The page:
Spanish companies test wireless EV fast-charging system

inductive charging

We’ve long believed that electric vehicles (EV) and plug-in hybrids of the future would be best suited to inductive charging systems. For those who are unaware, inductive charging wirelessly transfers power through electromagnetic waves.

While many current EV and plug-in owners are diligent with their recharging habits, they represent early adopters and enthusiasts. As this technology becomes more widespread a less hands-on solution will be necessary. After all, if you don’t plug in your EV over night, it’s no use to you in the morning. Inductive charging solves this issue by wirelessly engaging the charging process as long as the vehicle is within range of the charger. The only issue with inductive systems has been the slow rate with which they transfer power. That is, until now.

Spanish utility company Endesa has developed in collaboration with Fundacion CIRCE a fast-charging induction system. Now in the testing phase, the ground-based charging plate is capable of wirelessly recharging a vehicle to 80 percent in 15 minutes. This number drops, however, if the vehicle isn’t positioned exactly over the plate. The system allows for a margin of around 30 percent for the transmitter to detect the vehicle above it.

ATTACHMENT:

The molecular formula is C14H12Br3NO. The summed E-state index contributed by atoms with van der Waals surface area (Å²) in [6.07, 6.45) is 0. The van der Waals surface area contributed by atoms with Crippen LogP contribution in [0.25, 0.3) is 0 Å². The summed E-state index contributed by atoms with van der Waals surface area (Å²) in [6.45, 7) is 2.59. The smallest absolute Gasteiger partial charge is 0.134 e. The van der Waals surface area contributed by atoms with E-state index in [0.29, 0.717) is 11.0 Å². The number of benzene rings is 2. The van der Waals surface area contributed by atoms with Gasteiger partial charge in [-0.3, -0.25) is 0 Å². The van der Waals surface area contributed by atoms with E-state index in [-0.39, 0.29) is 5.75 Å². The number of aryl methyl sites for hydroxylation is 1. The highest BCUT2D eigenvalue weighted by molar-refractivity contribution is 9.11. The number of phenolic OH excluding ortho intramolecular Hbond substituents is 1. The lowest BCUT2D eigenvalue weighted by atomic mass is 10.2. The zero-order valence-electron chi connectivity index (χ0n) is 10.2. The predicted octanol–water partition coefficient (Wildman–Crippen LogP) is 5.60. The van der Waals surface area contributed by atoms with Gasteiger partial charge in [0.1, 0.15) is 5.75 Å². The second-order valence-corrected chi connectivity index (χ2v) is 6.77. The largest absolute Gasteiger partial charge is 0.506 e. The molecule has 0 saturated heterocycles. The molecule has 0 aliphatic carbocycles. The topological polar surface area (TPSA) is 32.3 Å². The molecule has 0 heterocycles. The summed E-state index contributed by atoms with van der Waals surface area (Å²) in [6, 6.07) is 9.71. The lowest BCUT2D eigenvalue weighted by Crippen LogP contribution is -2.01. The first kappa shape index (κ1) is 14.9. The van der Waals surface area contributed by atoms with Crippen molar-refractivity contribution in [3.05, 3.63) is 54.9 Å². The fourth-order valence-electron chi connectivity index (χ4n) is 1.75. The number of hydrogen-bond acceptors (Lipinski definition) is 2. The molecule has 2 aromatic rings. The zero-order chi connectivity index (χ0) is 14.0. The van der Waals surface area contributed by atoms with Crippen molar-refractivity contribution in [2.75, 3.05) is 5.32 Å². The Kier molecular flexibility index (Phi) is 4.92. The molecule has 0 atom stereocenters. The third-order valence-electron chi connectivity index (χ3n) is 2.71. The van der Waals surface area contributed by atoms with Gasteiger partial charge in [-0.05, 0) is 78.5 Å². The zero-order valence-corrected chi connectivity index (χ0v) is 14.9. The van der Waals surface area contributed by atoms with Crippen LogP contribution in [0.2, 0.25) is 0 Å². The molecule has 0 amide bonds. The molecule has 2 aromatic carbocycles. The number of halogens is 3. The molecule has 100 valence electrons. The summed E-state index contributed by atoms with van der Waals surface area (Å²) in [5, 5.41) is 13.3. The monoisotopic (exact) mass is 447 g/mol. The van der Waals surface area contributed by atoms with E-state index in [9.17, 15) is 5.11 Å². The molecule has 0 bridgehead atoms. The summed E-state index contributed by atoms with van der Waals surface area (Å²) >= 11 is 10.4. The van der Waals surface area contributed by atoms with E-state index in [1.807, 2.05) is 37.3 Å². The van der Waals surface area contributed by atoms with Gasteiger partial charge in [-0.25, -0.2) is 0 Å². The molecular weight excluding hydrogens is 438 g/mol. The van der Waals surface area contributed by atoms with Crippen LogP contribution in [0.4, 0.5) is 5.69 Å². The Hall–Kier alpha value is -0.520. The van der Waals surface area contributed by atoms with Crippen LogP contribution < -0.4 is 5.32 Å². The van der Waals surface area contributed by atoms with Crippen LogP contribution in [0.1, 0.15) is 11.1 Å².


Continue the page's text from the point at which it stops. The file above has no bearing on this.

For those concerned with the safety of electromagnetic waves, we remind you to read up on the 2013 Toyota Avalon, which features a wireless cell phone charging pad. If it’s safe enough for your cell phone, we wager it’s safe enough for your car.

For the time being, we suspect new EVs to include a wired charging system until inductive system prices are lowered. EVs are already expensive enough that automakers aren’t keen to add more expensive technology to them, which might scare buyers from the showrooms. Give it five years, however, and that story might change.

[Note: The video below is in Spanish]